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Cold Spring Harb Perspect Biol. 2016 Aug 1;8(8). pii: a005926. doi: 10.1101/cshperspect.a005926.

Second Messengers.

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Department of Pharmacology, University of California at San Diego, La Jolla, California 92093.
Department of Life, Health and Chemical Sciences, The Open University, Walton Hall, Milton Keynes MK7 6AA, United Kingdom.
Department of Pharmacology, Howard Hughes Medical Institute, University of Washington School of Medicine, Seattle, Washington 98195.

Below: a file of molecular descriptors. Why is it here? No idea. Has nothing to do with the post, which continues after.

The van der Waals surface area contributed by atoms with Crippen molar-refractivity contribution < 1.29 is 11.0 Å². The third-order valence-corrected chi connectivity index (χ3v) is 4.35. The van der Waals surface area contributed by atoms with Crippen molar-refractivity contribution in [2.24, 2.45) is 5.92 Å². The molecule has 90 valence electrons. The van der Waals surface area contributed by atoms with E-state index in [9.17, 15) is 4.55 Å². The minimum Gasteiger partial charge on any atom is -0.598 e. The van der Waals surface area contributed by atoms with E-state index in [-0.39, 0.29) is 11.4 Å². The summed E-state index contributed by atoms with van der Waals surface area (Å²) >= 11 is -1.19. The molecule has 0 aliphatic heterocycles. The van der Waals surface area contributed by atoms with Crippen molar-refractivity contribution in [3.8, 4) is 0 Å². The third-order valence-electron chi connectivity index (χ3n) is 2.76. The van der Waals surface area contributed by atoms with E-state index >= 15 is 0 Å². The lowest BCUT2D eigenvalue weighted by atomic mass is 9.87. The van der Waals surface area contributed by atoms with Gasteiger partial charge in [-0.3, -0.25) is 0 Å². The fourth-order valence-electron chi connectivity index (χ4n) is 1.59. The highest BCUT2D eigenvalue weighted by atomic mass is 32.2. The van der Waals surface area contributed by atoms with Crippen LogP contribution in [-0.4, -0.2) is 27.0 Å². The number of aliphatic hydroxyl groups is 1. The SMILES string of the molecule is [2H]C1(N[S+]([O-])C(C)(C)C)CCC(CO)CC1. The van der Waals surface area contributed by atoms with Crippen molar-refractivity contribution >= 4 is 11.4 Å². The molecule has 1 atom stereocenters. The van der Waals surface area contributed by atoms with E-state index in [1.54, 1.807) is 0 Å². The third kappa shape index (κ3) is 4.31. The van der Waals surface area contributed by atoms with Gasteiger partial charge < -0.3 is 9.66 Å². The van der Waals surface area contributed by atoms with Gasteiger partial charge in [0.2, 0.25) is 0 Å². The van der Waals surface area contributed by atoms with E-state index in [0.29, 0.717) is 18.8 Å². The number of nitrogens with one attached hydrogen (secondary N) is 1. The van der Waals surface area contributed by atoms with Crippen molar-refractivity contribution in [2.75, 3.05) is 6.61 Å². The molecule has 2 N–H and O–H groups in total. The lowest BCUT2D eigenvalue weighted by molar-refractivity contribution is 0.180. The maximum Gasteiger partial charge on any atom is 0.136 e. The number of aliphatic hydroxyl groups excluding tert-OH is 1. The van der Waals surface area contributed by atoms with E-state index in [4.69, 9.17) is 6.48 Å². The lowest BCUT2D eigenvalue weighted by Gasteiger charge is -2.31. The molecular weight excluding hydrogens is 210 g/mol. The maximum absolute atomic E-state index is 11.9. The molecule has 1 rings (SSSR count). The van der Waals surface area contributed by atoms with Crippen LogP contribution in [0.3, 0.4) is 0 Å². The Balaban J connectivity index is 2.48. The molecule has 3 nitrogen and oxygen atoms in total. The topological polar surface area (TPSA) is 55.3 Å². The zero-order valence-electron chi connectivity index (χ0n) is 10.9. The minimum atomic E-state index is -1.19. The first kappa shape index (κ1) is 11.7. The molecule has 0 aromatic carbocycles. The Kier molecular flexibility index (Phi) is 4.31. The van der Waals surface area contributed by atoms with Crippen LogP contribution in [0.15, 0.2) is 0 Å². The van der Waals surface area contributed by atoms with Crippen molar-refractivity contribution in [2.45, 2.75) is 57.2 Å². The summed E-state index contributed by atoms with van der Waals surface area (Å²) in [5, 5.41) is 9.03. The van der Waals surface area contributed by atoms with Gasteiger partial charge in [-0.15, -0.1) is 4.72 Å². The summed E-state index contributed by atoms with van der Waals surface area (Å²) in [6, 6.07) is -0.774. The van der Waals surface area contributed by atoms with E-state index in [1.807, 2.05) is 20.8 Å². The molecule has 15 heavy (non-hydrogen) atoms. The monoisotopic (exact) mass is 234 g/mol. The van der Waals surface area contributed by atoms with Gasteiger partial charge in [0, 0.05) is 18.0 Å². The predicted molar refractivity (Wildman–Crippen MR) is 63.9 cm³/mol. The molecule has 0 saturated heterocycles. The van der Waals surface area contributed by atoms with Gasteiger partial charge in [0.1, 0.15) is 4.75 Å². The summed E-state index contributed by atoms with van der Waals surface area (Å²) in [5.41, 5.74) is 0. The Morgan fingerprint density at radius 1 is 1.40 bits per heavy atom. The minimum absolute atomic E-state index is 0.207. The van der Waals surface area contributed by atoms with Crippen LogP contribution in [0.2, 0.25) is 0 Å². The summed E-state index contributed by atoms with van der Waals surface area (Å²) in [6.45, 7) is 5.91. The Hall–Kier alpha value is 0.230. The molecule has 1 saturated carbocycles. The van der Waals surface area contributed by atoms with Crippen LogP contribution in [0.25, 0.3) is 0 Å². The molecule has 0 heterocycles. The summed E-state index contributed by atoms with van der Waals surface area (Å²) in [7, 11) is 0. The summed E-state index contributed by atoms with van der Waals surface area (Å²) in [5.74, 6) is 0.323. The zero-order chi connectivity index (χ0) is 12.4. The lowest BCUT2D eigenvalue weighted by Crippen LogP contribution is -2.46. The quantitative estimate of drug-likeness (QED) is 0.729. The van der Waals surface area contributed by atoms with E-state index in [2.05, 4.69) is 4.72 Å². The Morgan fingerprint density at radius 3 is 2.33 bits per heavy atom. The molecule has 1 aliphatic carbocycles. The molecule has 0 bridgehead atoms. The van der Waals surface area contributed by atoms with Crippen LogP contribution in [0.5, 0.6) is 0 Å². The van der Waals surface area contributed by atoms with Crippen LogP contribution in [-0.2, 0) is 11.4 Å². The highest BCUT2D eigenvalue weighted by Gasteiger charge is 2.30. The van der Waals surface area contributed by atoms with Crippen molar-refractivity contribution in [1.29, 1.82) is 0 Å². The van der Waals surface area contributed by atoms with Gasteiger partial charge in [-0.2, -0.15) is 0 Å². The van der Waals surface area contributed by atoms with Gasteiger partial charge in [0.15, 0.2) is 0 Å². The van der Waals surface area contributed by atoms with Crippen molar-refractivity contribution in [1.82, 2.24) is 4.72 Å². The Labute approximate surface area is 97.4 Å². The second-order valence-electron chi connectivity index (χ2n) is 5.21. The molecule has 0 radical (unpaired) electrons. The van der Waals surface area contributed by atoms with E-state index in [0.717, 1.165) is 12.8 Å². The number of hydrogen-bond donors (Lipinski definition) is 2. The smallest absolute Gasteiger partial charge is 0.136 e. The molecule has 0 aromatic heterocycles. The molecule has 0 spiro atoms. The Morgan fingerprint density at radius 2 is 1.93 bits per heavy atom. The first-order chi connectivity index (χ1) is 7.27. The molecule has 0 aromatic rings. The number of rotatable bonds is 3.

Second messengers are small molecules and ions that relay signals received by cell-surface receptors to effector proteins. They include a wide variety of chemical species and have diverse properties that allow them to signal within membranes (e.g., hydrophobic molecules such as lipids and lipid derivatives), within the cytosol (e.g., polar molecules such as nucleotides and ions), or between the two (e.g., gases and free radicals). Second messengers are typically present at low concentrations in resting cells and can be rapidly produced or released when cells are stimulated. The levels of second messengers are exquisitely controlled temporally and spatially, and, during signaling, enzymatic reactions or opening of ion channels ensure that they are highly amplified. These messengers then diffuse rapidly from the source and bind to target proteins to alter their properties (activity, localization, stability, etc.) to propagate signaling.

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